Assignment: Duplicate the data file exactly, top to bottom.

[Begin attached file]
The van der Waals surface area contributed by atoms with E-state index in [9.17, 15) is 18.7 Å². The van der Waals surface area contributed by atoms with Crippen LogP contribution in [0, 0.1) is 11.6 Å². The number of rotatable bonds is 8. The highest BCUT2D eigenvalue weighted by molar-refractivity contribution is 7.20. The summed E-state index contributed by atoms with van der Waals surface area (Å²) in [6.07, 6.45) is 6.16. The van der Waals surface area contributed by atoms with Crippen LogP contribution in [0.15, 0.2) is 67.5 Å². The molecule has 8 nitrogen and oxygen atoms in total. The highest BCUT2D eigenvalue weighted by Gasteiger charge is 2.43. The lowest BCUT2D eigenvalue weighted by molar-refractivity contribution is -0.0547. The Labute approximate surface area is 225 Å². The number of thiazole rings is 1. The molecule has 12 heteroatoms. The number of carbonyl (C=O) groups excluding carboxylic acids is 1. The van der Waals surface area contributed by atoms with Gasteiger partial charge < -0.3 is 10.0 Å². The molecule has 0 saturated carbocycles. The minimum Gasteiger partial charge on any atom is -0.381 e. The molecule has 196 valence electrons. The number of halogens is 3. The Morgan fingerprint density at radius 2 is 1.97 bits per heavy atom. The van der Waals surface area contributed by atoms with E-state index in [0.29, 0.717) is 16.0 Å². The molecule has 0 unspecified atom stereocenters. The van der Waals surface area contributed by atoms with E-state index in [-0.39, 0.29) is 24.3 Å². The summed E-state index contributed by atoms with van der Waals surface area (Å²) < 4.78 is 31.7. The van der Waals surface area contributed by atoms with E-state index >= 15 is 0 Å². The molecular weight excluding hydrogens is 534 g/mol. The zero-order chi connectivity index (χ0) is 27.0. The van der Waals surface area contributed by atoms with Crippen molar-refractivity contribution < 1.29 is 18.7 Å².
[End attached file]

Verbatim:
The van der Waals surface area contributed by atoms with E-state index in [9.17, 15) is 18.7 Å². The van der Waals surface area contributed by atoms with Crippen LogP contribution in [0, 0.1) is 11.6 Å². The number of rotatable bonds is 8. The highest BCUT2D eigenvalue weighted by molar-refractivity contribution is 7.20. The summed E-state index contributed by atoms with van der Waals surface area (Å²) in [6.07, 6.45) is 6.16. The van der Waals surface area contributed by atoms with Crippen LogP contribution in [0.15, 0.2) is 67.5 Å². The molecule has 8 nitrogen and oxygen atoms in total. The highest BCUT2D eigenvalue weighted by Gasteiger charge is 2.43. The lowest BCUT2D eigenvalue weighted by molar-refractivity contribution is -0.0547. The Labute approximate surface area is 225 Å². The number of thiazole rings is 1. The molecule has 12 heteroatoms. The number of carbonyl (C=O) groups excluding carboxylic acids is 1. The van der Waals surface area contributed by atoms with Gasteiger partial charge < -0.3 is 10.0 Å². The molecule has 0 saturated carbocycles. The minimum Gasteiger partial charge on any atom is -0.381 e. The molecule has 196 valence electrons. The number of halogens is 3. The Morgan fingerprint density at radius 2 is 1.97 bits per heavy atom. The van der Waals surface area contributed by atoms with E-state index in [0.29, 0.717) is 16.0 Å². The molecule has 0 unspecified atom stereocenters. The van der Waals surface area contributed by atoms with E-state index in [-0.39, 0.29) is 24.3 Å². The summed E-state index contributed by atoms with van der Waals surface area (Å²) < 4.78 is 31.7. The van der Waals surface area contributed by atoms with E-state index >= 15 is 0 Å². The molecular weight excluding hydrogens is 534 g/mol. The zero-order chi connectivity index (χ0) is 27.0. The van der Waals surface area contributed by atoms with Crippen molar-refractivity contribution < 1.29 is 18.7 Å².